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Malcom v. Colvin

United States District Court, Third Circuit

September 25, 2013

ALBERT W. MALCOM, Plaintiff,
v.
CAROLYN W. COLVIN, Commissioner, Social Security Administration, Defendant.

Jennifer R. Morrell, Esquire and Thomas J. Reed, Esquire of Veterans Law Clinic, Widener University School of Law, Wilmington, Delaware. Counsel for Plaintiff.

Charles M. Oberly III, Esquire, United States Attorney, District of Delaware, and Heather Benderson, Assistant United States Attorney, District of Delaware, Counsel for Defendant. Of Counsel: Eric P. Kressman, Esquire, Regional Chief Counsel, and Donald K. Neely, Regional Counsel of the Office of General Counsel, Philadelphia, Pennsylvania. Counsel for Defendant.

MEMORANDUM OPINION

SUE L. ROBINSON, District Judge.

I. INTRODUCTION

Albert W. Malcom ("plaintiff) appeals from a decision of Carolyn W. Colvin, the Commissioner of Social Security ("defendant"), [1] denying his application for disability insurance benefits ("DIB") under Title II of the Social Security Act, 42 U.S.C. §§ 401-433. (D.I. 1) Plaintiff has filed a motion for summary judgment asking the court to award DIB or remand for further proceedings. (D.I. 9, 10) Defendant has filed a cross-motion for summary judgment, requesting the court to affirm her decision and enter judgment in her favor. (D.I. 12, 13) The court has jurisdiction over this matter pursuant to 42 U.S.C. § 405(g).[2]

II. BACKGROUND

A. Procedural History

On November 5, 1999, plaintiff applied for DIB alleging disability as of October 22, 1998, the date that a physician at the Veteran's Administration ("VA") diagnosed single vessel coronary artery disease.[3] (D.I. 6 at 107) After the application was denied, both initially and upon reconsideration, plaintiff requested a hearing before an administrative law judge ("ALJ"). (D.I. 7 at 699)

At the first hearing held on November 9, 2001, the ALJ requested that plaintiff submit to an intelligence test and psychological examination. On February 25, 2002, after review of the record and testing, the ALJ concluded that plaintiff was mildly retarded, but affirmed the denial of disability benefits because plaintiff "had the residual functional capacity to perform simple, routine, repetitive tasks at all exertional levels." ( Id. at 700) On April 12, 2002, plaintiff filed a request for a review by the Appeals Council. On August 6, 2004, the Appeals Council remanded the case to the ALJ, after concluding that the ALJ had failed to weigh the state agency's medical opinion and did not resolve the inconsistencies between plaintiff's mental retardation and his past ability to perform semi-skilled work. ( Id. at 707)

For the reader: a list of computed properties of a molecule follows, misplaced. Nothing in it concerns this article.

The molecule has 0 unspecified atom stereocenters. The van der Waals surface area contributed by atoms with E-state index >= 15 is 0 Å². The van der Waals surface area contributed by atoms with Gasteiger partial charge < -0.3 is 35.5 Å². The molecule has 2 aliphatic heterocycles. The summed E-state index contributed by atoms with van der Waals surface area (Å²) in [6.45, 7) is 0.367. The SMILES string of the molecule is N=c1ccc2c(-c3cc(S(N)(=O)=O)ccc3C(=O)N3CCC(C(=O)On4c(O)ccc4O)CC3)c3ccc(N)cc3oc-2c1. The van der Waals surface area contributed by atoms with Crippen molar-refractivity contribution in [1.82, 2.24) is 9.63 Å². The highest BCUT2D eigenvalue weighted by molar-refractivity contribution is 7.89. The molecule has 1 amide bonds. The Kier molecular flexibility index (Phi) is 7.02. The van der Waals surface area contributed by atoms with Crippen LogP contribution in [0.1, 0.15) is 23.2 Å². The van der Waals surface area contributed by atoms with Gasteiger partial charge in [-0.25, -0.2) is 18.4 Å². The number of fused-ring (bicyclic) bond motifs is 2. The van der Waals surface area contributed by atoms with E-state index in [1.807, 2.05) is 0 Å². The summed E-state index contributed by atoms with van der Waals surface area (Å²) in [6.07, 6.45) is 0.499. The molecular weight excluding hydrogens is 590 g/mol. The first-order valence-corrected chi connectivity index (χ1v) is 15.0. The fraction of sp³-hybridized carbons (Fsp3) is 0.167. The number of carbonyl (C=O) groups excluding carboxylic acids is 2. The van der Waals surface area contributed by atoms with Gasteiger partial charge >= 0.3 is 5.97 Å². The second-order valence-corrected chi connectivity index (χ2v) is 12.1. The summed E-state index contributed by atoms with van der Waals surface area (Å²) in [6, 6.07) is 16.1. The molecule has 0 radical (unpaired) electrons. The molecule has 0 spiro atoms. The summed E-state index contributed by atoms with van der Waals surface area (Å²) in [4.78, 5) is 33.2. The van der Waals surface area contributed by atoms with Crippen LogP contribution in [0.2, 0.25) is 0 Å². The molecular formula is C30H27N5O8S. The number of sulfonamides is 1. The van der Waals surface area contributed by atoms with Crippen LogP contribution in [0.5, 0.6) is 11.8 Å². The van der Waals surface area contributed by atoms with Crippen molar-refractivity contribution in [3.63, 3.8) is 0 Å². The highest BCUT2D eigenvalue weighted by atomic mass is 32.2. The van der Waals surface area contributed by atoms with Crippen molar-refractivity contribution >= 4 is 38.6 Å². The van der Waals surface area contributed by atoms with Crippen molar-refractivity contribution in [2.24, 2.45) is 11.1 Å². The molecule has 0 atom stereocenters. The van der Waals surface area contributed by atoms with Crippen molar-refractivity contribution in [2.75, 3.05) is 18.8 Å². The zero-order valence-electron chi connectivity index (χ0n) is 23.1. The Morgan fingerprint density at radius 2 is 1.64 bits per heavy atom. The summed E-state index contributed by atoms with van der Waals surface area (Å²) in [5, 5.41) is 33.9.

The ALJ held another hearing on January 31, 2005 to consider plaintiff's claims of disability based on hearing loss, heart condition, shoulder and knee pain and mental disability. The ALJ reviewed the evidence associated with plaintiff's physical problems and found that each did not qualify as disabling. ( Id. at 707) With respect to mental disability, the ALJ found no documentation of mental retardation in plaintiff's educational history. The ALJ concluded such a finding was inconsistent with plaintiff's successful completion of helicopter maintenance training received during service in the United States Army. The ALJ also determined that plaintiff had overstated his functional impairment. On September 23, 2005, the Appeals Council denied plaintiff's request for review of the ALJ's decision.

Plaintiff initiated an action in this court. Malcom v. Barnhart, Civ. No. 05-797-KAJ (D. Del. 2005). On September 15, 2006, The Honorable Kent A. Jordan vacated and remanded the case, finding that the ALJ had not adequately considered or explained the affect of the VA's decision finding him eligible for disability benefits. (D.I. 7 at 697-712) In so doing, the court observed,